Vulnerabilities / Threats

9/22/2017
11:00 AM
50%
50%

Americans Rank Criminal Hacking as Their Number One Threat

Global warming and artificial intelligence rate as less of a threat to human health, safety, and prosperity, than getting hacked, according to a survey released today.

Criminal hacking is the greatest threat to Americans' well-being, according to a new survey that found it outranks air pollution, motor vehicle accidents, and artificial intelligence.

The online random survey conducted by ESET, which queried 740 American respondents via SurveyMonkey, asked participants to rate 15 types of risks, from "no risk at all" to "very high risk," as it relates to human health, safety, or prosperity. The participants were left to interpret their own definition of criminal hacking, says Stephen Cobb, ESET senior security researcher.

Criminal hacking scored a weighted average of 5.41, compared to the survey's overall weighted average of 4.92. Not far behind hacking in the rankings was air pollution, with a rating of 5.33, and disposal of hazardous waste in landfills at 5.24.

"It's pure speculation on my part as to why criminal hacking was rated the highest, but one suggestion is criminals breaking into computers is a more immediate threat," Cobb says. "Maybe the headlines in the news also made a difference. The survey was done right after WannaCry and NotPetya."

"One takeaway for enterprises looking at these results is that criminal hacking as a threat to the general well-being of Americans is right up there in Americans' consciousness. This signals to companies that they need to take security seriously," Cobb warns.

Age and Wealth Matter

Americans' views on the risk criminal hacking poses to their well-being varies depending on their age and wealth, the survey shows.

Survey respondents between the ages of 45- to 59-years-old expressed the highest concern for criminal hacking, with 65% rating it a "very high" or "high" threat to their well-being. The next largest age group with similar concerns were respondents 60-years-old and beyond (55%), followed by 18- to 29-year-olds (49%), and 30- to 44-year-olds (47%).

Older people say they limit their Internet use because it reduces their risk of a cyberattack, explains Lysa Myers, an ESET security researcher. Younger people are on the Internet all the time and it would be harder for them to justify that if they felt they were putting their well-being at risk, she notes.

Meanwhile, 58% of survey respondents with household incomes of $75,000 or less rate criminal hacking as a "very high" or "high" risk to their well-being, compared to 48% of survey participants with incomes higher than $75,000, according to the survey.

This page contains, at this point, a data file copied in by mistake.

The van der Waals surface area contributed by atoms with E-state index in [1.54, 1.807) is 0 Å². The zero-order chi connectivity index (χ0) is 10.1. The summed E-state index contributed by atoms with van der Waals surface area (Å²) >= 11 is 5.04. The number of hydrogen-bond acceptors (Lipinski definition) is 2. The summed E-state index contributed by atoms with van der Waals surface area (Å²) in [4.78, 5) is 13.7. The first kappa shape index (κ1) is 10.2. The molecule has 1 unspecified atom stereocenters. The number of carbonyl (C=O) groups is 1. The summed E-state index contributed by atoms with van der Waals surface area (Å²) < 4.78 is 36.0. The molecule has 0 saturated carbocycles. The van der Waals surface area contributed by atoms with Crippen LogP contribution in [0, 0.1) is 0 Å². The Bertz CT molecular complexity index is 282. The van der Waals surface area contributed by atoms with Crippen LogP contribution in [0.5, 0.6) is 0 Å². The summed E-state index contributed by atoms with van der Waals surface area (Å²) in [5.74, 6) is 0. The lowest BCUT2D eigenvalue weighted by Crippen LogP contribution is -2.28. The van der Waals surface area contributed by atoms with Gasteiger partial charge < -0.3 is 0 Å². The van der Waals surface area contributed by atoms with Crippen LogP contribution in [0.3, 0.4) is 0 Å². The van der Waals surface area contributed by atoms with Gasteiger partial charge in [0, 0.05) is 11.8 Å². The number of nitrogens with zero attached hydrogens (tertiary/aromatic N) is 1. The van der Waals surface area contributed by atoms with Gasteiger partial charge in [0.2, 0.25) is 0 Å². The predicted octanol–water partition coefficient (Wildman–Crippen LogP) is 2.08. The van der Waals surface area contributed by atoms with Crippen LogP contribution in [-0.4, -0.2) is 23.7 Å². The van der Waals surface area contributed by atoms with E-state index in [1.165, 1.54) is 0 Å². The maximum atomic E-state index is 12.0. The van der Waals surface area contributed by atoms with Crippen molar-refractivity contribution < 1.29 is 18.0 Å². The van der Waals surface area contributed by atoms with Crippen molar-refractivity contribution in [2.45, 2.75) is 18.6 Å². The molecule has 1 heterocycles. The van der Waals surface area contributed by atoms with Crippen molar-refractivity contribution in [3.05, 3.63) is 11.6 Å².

"If you are working two jobs and have to take time off to sort out identity theft, you may be more concerned about the risk," Cobb says. "People from more well-funded households may feel less risk."

Join Dark Reading LIVE for two days of practical cyber defense discussions. Learn from the industry’s most knowledgeable IT security experts. Check out the INsecurity agenda here.

Related Content:

Dawn Kawamoto is an Associate Editor for Dark Reading, where she covers cybersecurity news and trends. She is an award-winning journalist who has written and edited technology, management, leadership, career, finance, and innovation stories for such publications as CNET's ... View Full Bio

Comment  | 
Print  | 
More Insights
Comments
Newest First  |  Oldest First  |  Threaded View
White House Cybersecurity Strategy at a Crossroads
Kelly Jackson Higgins, Executive Editor at Dark Reading,  7/17/2018
Mueller Probe Yields Hacking Indictments for 12 Russian Military Officers
Kelly Jackson Higgins, Executive Editor at Dark Reading,  7/13/2018
10 Ways to Protect Protocols That Aren't DNS
Curtis Franklin Jr., Senior Editor at Dark Reading,  7/16/2018
Register for Dark Reading Newsletters
White Papers
Video
Cartoon Contest
Write a Caption, Win a Starbucks Card! Click Here
Latest Comment: This comment is waiting for review by our moderators.
Current Issue
Flash Poll
Twitter Feed
Dark Reading - Bug Report
Bug Report
Enterprise Vulnerabilities
From DHS/US-CERT's National Vulnerability Database
CVE-2018-12959
PUBLISHED: 2018-07-19
The approveAndCall function of a smart contract implementation for Aditus (ADI), an Ethereum ERC20 token, allows attackers to steal assets (e.g., transfer all contract balances into their account).
CVE-2018-14336
PUBLISHED: 2018-07-19
TP-Link WR840N devices allow remote attackers to cause a denial of service (connectivity loss) via a series of packets with random MAC addresses.
CVE-2018-10620
PUBLISHED: 2018-07-19
AVEVA InduSoft Web Studio v8.1 and v8.1SP1, and InTouch Machine Edition v2017 8.1 and v2017 8.1 SP1 a remote user could send a carefully crafted packet to exploit a stack-based buffer overflow vulnerability during tag, alarm, or event related actions such as read and write, with potential for code t...
CVE-2018-14423
PUBLISHED: 2018-07-19
Division-by-zero vulnerabilities in the functions pi_next_pcrl, pi_next_cprl, and pi_next_rpcl in lib/openjp3d/pi.c in OpenJPEG through 2.3.0 allow remote attackers to cause a denial of service (application crash).
CVE-2018-3857
PUBLISHED: 2018-07-19
An exploitable heap overflow exists in the TIFF parsing functionality of Canvas Draw version 4.0.0. A specially crafted TIFF image processed via the application can lead to an out-of-bounds write, overwriting arbitrary data. An attacker can deliver a TIFF image to trigger this vulnerability and gain...